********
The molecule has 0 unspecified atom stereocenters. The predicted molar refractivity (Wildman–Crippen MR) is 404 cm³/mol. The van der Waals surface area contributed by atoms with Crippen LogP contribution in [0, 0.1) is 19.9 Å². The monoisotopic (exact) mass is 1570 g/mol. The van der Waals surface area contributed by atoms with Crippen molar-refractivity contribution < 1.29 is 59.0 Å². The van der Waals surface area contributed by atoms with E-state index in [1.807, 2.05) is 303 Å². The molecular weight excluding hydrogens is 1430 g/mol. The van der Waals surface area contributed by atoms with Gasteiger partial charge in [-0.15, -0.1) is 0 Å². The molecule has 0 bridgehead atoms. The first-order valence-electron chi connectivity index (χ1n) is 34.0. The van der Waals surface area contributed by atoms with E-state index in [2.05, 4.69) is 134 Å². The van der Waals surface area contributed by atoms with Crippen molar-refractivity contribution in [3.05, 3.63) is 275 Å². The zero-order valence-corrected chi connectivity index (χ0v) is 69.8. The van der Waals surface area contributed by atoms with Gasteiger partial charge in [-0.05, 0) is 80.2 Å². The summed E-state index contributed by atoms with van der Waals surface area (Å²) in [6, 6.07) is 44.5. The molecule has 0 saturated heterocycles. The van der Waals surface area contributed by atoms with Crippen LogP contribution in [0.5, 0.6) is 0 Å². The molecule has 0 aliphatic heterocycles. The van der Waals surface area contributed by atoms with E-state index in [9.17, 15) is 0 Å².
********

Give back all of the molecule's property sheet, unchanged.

The molecule has 0 unspecified atom stereocenters. The predicted molar refractivity (Wildman–Crippen MR) is 404 cm³/mol. The van der Waals surface area contributed by atoms with Crippen LogP contribution in [0, 0.1) is 19.9 Å². The monoisotopic (exact) mass is 1570 g/mol. The van der Waals surface area contributed by atoms with Crippen molar-refractivity contribution < 1.29 is 59.0 Å². The van der Waals surface area contributed by atoms with E-state index in [1.807, 2.05) is 303 Å². The molecular weight excluding hydrogens is 1430 g/mol. The van der Waals surface area contributed by atoms with Gasteiger partial charge in [-0.15, -0.1) is 0 Å². The molecule has 0 bridgehead atoms. The first-order valence-electron chi connectivity index (χ1n) is 34.0. The van der Waals surface area contributed by atoms with E-state index in [2.05, 4.69) is 134 Å². The van der Waals surface area contributed by atoms with Crippen molar-refractivity contribution in [3.05, 3.63) is 275 Å². The zero-order valence-corrected chi connectivity index (χ0v) is 69.8. The van der Waals surface area contributed by atoms with Gasteiger partial charge in [-0.05, 0) is 80.2 Å². The summed E-state index contributed by atoms with van der Waals surface area (Å²) in [6, 6.07) is 44.5. The molecule has 0 saturated heterocycles. The van der Waals surface area contributed by atoms with Crippen LogP contribution in [0.5, 0.6) is 0 Å². The molecule has 0 aliphatic heterocycles. The van der Waals surface area contributed by atoms with E-state index in [9.17, 15) is 0 Å².